3/4/2023 News Roundup


<<Proud Boys member Tusitala “Tiny” Toese was found guilty on 10 charges related to an August 2021 “patriot” rally, the Multnomah County district attorney’s office announced this week.

Toese was found guilty on March 2 of two counts of second-degree assault, two counts of third-degree assault, two counts of unauthorized use of a weapon, two counts of riot and two counts of first-degree criminal mischief.

On August 22, 2021, Toese helped organize a rally in Northeast Portland, during which he incited the crowd by calling for violence against any leftwing protesters who showed up to the event.

Counter-protesters showed up at the rally and a brawl began during which a car was smashed in with bats and a leftwing protester support van was flipped by Toese’s group.

Senior deputy district attorney Nathan Vasquez shared with the court Toese’s hatred of leftwing protesters and how he purposely incited violence against counter-protest members.

“Due to Mr. Toese’s long-term involvement in violent activity, the state is seeking enhancements to increase Mr. Toese’s sentence above the mandatory minimum sentence of 70 months in prison,” said Vasquez.

His sentencing is scheduled for March 24.>>



<<Dozens of Portlanders spoke in opposition Wednesday to the city’s proposed plan to use gunshot detection technology to curb rising rates of gun violence in Portland. Despite an overwhelming negative reaction to the plan during a town hall event, a representative from Mayor Ted Wheeler’s office could not answer whether the city would use the input as reason to halt the project, or move forward with the pilot project regardless of the adverse response.

“It’s abundantly apparent that people do not want this,” Celeste Carey, co-chair of the Portland Committee for Community-Engaged Policing (PCCEP), said. “‘We don’t want gunshot technology’ is what the public is saying. So, will council abort this process?”

“I wish I could give you a ‘yes’ or ‘no,’ but I don’t represent the City Council,” Stephanie Howard, Wheeler’s director of community safety, replied. “I need to report back to them on this.”

In response to a rising rate of gun violence in Portland, Wheeler announced he was creating a one year gunshot detection technology pilot program. The pilot, which would use artificial intelligence to detect possible instances of gunshots and alert the police, needs to be approved by city council before going into effect. While the Mayor’s office is currently evaluating possible technology providers who have applied to run the pilot program for the city, Wheeler’s office spent over a year exclusively considering technology provider ShotSpotter—a company that uses hidden microphones to detect gunshot-like sounds—for the program. After OPB reporting revealed that ShotSpotter officials had been directly lobbying city and police officials to adopt the technology, Wheeler’s office opted to evaluate other vendors in addition to ShotSpotter. ShotSpotter is currently under investigation by the City Auditor’s office for possible lobbying violations.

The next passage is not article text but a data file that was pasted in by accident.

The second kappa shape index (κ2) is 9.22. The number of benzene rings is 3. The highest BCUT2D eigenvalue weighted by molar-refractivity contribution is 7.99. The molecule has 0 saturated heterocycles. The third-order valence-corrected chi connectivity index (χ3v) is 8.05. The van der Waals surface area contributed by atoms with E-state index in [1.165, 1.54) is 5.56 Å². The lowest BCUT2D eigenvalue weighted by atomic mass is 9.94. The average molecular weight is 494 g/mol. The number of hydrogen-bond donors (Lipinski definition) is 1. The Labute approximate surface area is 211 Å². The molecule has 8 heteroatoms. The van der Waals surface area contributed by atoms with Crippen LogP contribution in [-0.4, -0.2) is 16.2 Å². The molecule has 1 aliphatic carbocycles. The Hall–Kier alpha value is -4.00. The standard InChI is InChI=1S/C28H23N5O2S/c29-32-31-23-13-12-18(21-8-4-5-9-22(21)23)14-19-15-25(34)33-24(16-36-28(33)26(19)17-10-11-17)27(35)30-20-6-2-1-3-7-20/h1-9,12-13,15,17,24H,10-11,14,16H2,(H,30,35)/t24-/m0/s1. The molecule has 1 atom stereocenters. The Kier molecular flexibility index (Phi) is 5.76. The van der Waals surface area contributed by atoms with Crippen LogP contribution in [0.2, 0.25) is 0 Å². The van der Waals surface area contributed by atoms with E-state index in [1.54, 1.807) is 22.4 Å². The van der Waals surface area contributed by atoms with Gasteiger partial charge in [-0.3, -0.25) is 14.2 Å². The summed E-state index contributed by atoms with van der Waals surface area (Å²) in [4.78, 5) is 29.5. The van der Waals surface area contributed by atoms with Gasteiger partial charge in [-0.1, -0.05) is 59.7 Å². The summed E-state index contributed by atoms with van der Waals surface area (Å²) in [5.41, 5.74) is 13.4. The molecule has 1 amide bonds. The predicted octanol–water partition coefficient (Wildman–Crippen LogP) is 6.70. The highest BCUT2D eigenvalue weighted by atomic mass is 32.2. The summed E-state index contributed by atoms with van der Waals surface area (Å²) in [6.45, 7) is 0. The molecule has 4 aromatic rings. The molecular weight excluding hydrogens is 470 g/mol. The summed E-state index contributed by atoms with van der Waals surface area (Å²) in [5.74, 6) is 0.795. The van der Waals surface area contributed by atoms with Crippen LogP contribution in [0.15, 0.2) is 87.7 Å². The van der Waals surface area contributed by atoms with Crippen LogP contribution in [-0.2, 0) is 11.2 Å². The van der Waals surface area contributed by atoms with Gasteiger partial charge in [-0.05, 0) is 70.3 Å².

Public concern around ShotSpotter’s lobbying prompted the PCCEP to host the town hall Wednesday evening to gather public input on the plan.

During the virtual town hall about the possible pilot program, about two dozen Portlanders spoke in opposition to both ShotSpotter and gunshot detection technology overall. While many of the commenters cited a need to address gun violence in the city, none of the nearly 200 attendees spoke up in favor of Portland developing a pilot program with the technology.

“Portland does need long-term, community centered approaches to addressing our gun violence problem,” Amanda Lamb of the Oregon Justice Resource Center (OJRC) said, “but what we don’t need is a police surveillance tool that can be used to further victimize the very communities that we’re trying to help.”